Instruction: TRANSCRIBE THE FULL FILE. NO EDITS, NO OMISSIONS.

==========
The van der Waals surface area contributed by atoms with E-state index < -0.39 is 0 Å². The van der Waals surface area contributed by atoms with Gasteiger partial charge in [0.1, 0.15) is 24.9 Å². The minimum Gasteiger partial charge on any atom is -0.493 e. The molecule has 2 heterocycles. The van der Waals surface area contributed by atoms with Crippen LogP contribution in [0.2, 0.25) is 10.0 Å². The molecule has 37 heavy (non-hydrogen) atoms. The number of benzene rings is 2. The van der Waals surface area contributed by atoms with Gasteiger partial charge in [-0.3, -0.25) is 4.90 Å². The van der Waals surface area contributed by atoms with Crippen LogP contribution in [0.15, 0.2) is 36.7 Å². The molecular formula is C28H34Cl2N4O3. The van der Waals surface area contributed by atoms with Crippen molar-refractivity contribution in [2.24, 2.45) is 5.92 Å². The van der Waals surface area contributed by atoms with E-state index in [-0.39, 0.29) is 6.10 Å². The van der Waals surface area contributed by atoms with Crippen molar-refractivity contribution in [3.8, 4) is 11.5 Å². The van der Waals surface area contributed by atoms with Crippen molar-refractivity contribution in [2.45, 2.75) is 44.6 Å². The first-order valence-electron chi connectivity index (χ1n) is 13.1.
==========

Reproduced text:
The van der Waals surface area contributed by atoms with E-state index < -0.39 is 0 Å². The van der Waals surface area contributed by atoms with Gasteiger partial charge in [0.1, 0.15) is 24.9 Å². The minimum Gasteiger partial charge on any atom is -0.493 e. The molecule has 2 heterocycles. The van der Waals surface area contributed by atoms with Crippen LogP contribution in [0.2, 0.25) is 10.0 Å². The molecule has 37 heavy (non-hydrogen) atoms. The number of benzene rings is 2. The van der Waals surface area contributed by atoms with Gasteiger partial charge in [-0.3, -0.25) is 4.90 Å². The van der Waals surface area contributed by atoms with Crippen LogP contribution in [0.15, 0.2) is 36.7 Å². The molecular formula is C28H34Cl2N4O3. The van der Waals surface area contributed by atoms with Crippen molar-refractivity contribution in [2.24, 2.45) is 5.92 Å². The van der Waals surface area contributed by atoms with E-state index in [-0.39, 0.29) is 6.10 Å². The van der Waals surface area contributed by atoms with Crippen molar-refractivity contribution in [3.8, 4) is 11.5 Å². The van der Waals surface area contributed by atoms with Crippen molar-refractivity contribution in [2.45, 2.75) is 44.6 Å². The first-order valence-electron chi connectivity index (χ1n) is 13.1.